The mantra spontaneously repeats and draws the mind inward to more and more restful states. As thoughts arise, stress releases, and the body is still able to relax further into rest. With concentration, however, the mind is unable to rest.
Concentration and force keep the mind alert. This is the main difference between mindfulness and meditation: one forces the mind to concentrate to train a coping mechanism, and the other is effortless and releases stress.
The Benefits of Each Type
Though concentration may result in a better ability to focus out of intense mental training, Vedic Meditation allows the mind to focus effortlessly as it feels the need to distract itself less and less.
Incessant thinking comes from an unhappy mind. A mind that is stressed will endlessly search for something to make it feel better. Concentration is like forcing the mind to stop searching for something satisfying, which is futile. Even when intense focus is established, the stress and unhappiness are still in the background.
The Vedic Meditator experiences effortless focus once their meditations have led them to experience effortless thoughtlessness. The mantra– a meaningless sound that effortlessly pulses in the background of the mind– will charm the mind to become quieter as it becomes more and more subtle through meditation. Eventually, the mantra vanishes, and the mind is left in a state of pure consciousness or being. This is a wholly satisfying state for the mind to experience, so the mind does not generate more thoughts to remedy its dissatisfaction.
With repetition, thoughtlessness will be more and more effortless outside of meditation as well, which means the mind can focus easily and without effort. It also means the mind can feel content, quiet, and happy without effort.
The Goal of Vedic Meditation vs Mindfulness
Mindfulness training is usually intended to help practitioners gain awareness of their emotions and thoughts so they can form better coping strategies. Rather than removing the stress or addressing the root cause, mindfulness helps people choose how they will respond with a force of willpower and habit.
What is the Difference Between Mindfulness and Meditation
With Vedic Meditation, the awareness of our thoughts and feelings effortlessly grows along with our consciousness as we transcend thought and interact with the field of pure Being. The steady release of stress memories from our body slowly removes the triggers and built-up stress that we would otherwise have to cope with. Without the stress, and with the influence of thoughtlessness and totality occurring twice each day, our self-awareness grows naturally and we have less and less need to cope in the first place.
One other key difference is that with mindfulness-based stress reduction practices, you may have any number of recommended body positions: from no recommendation of body position while you practice waking mindfulness throughout your day, to laying down and closing your eyes for a session. This is not the case with Vedic Meditation.
Vedic Meditation is taught while sitting down with the back supported and the head and neck unsupported, sitting upright in a comfortable position. There is no special leg crossing or hand placement with Vedic Meditation, the only important thing is to be sitting upright quite comfortably without any headrest behind the neck or head.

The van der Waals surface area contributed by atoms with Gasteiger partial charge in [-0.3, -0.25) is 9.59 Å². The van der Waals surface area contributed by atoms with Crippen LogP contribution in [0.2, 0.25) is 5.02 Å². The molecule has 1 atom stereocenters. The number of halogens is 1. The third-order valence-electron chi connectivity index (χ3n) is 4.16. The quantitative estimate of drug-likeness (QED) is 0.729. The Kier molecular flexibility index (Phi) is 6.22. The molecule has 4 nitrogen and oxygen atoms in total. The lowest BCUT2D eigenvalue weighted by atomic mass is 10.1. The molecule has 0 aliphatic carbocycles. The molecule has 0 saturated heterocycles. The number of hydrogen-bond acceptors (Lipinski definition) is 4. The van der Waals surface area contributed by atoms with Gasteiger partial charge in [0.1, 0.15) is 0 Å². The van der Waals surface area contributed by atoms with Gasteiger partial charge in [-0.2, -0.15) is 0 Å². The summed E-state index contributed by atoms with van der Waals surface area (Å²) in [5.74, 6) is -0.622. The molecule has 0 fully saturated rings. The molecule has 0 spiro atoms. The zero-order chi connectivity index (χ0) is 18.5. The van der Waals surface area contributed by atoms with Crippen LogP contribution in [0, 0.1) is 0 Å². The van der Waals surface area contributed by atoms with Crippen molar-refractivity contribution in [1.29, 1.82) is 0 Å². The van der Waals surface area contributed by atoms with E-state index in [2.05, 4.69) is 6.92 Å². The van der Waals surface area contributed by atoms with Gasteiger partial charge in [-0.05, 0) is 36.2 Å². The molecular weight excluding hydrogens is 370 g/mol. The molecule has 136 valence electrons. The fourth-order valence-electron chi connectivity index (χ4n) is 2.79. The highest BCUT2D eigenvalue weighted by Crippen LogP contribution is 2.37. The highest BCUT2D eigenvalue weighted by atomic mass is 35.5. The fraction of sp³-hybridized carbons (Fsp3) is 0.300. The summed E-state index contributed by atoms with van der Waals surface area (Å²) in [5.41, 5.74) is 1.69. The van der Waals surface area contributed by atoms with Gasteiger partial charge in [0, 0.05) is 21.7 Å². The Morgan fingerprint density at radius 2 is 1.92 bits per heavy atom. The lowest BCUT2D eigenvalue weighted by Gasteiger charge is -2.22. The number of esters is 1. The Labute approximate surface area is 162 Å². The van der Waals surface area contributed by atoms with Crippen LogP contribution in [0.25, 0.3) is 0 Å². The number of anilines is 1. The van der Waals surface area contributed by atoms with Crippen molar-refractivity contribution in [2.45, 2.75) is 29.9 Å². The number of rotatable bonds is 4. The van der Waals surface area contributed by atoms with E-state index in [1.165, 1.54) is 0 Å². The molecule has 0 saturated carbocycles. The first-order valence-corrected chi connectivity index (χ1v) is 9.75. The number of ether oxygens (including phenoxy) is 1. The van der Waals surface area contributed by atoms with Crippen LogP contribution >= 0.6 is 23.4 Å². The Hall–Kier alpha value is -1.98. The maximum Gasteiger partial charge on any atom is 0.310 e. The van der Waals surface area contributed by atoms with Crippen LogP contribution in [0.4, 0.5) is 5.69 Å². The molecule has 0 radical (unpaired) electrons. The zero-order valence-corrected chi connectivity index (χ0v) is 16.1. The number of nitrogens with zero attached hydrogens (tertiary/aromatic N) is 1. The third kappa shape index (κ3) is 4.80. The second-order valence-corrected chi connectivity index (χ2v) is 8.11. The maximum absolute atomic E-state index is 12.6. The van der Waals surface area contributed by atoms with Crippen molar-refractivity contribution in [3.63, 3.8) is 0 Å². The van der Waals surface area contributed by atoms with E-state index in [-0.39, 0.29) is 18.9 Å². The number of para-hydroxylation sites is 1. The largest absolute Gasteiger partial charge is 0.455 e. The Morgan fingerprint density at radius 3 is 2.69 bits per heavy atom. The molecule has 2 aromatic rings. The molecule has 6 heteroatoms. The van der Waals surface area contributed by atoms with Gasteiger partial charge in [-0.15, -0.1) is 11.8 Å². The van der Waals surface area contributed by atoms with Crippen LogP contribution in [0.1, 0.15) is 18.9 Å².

This is in order to maintain a waking state while we take our body effortlessly into the hypo-metabolic state – a state where the body can rest 5x more deeply than sleep and still be mentally awake. The contrast of a deeply relaxing meditation with a waking mind allows the body to release far more stored stress at a greater rate than any concentration-based meditation can provide.
Mindfulness Versus Meditation: Can You Do Both?
Vedic Meditation is a totally innocent practice that can neither harm any other practice nor be harmed by another practice. In order to correctly practice Vedic Meditation and receive all of the benefits, it is important not to mix techniques. Each Vedic Meditation session should be practiced independently from any other techniques, with the assigned Bija Mantra and according to the instructions of your teacher. Outside of the twice daily twenty-minute sessions, Vedic Meditators can practice any other kinds of spirituality, thinking, or any other activities in general.
The nature of Vedic Meditation is to clear stress out of the body, making it easier to focus and get the most out of other kinds of practices. We do tend to find with Vedic Meditators that after a certain time of consistent practice, other meditation or mindfulness practices tend to drop away.
There is a trend in Vedic Meditators that two sessions of twenty-minute meditations with the mantra satisfy the desire for evolution and improve mental and emotional health sufficiently. Being that most people have jobs and families and demands on their time, 40 minutes of meditation collectively per day tends to be enough of a commitment without adding other practices on top.
If a meditator is looking for the most benefits possible out of the time they dedicate each day to meditation, then they will want to bypass controlling the mind and move to a style that transcends thought and allows the deep release of stress from the body.
Experiment with Mindfulness vs Meditation
If you’d like to see real-time proof showing the difference between meditation and mindfulness, then practice a mindfulness technique every day for one week before taking the Learn to Meditate Course. Compare the benefits and results of your two separate weeks of practice, and see which one accomplishes more of your desired results.
Learning Vedic Meditation
To receive your own mantra and start a meditation practice of your own, register for the Learn to Meditate course. You’ll learn how Vedic Meditation affects the mind and body, and why releasing stress and experiencing transcendence ultimately leads to the slow and steady expansion of one’s consciousness.